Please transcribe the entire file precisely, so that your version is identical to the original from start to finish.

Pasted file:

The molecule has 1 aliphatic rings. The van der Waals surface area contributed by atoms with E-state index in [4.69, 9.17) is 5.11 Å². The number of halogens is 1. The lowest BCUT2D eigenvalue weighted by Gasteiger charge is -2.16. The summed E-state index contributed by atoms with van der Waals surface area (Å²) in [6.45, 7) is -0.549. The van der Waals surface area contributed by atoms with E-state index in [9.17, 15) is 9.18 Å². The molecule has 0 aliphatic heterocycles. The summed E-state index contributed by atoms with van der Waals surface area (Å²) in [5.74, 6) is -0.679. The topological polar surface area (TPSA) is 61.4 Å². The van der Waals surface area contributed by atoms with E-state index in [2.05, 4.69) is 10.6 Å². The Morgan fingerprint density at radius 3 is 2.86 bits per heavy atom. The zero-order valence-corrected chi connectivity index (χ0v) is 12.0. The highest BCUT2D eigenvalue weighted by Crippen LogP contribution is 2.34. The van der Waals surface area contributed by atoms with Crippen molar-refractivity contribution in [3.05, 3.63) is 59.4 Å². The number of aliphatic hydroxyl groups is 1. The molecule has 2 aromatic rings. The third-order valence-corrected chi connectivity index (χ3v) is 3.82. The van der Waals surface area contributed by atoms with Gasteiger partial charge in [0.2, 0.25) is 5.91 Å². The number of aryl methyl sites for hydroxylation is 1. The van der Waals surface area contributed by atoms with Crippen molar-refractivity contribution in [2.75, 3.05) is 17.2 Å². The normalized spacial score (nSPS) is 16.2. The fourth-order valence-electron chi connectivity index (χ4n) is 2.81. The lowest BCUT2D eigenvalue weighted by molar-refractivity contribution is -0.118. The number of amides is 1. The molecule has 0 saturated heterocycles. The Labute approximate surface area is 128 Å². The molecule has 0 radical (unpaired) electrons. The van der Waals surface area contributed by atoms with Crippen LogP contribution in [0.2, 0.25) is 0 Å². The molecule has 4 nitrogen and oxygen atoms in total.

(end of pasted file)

The molecule has 1 aliphatic rings. The van der Waals surface area contributed by atoms with E-state index in [4.69, 9.17) is 5.11 Å². The number of halogens is 1. The lowest BCUT2D eigenvalue weighted by Gasteiger charge is -2.16. The summed E-state index contributed by atoms with van der Waals surface area (Å²) in [6.45, 7) is -0.549. The van der Waals surface area contributed by atoms with E-state index in [9.17, 15) is 9.18 Å². The molecule has 0 aliphatic heterocycles. The summed E-state index contributed by atoms with van der Waals surface area (Å²) in [5.74, 6) is -0.679. The topological polar surface area (TPSA) is 61.4 Å². The van der Waals surface area contributed by atoms with E-state index in [2.05, 4.69) is 10.6 Å². The Morgan fingerprint density at radius 3 is 2.86 bits per heavy atom. The zero-order valence-corrected chi connectivity index (χ0v) is 12.0. The highest BCUT2D eigenvalue weighted by Crippen LogP contribution is 2.34. The van der Waals surface area contributed by atoms with Crippen molar-refractivity contribution in [3.05, 3.63) is 59.4 Å². The number of aliphatic hydroxyl groups is 1. The molecule has 2 aromatic rings. The third-order valence-corrected chi connectivity index (χ3v) is 3.82. The van der Waals surface area contributed by atoms with Gasteiger partial charge in [0.2, 0.25) is 5.91 Å². The number of aryl methyl sites for hydroxylation is 1. The van der Waals surface area contributed by atoms with Crippen molar-refractivity contribution in [2.75, 3.05) is 17.2 Å². The normalized spacial score (nSPS) is 16.2. The fourth-order valence-electron chi connectivity index (χ4n) is 2.81. The lowest BCUT2D eigenvalue weighted by molar-refractivity contribution is -0.118. The number of amides is 1. The molecule has 0 saturated heterocycles. The Labute approximate surface area is 128 Å². The molecule has 0 radical (unpaired) electrons. The van der Waals surface area contributed by atoms with Crippen LogP contribution in [0.2, 0.25) is 0 Å². The molecule has 4 nitrogen and oxygen atoms in total.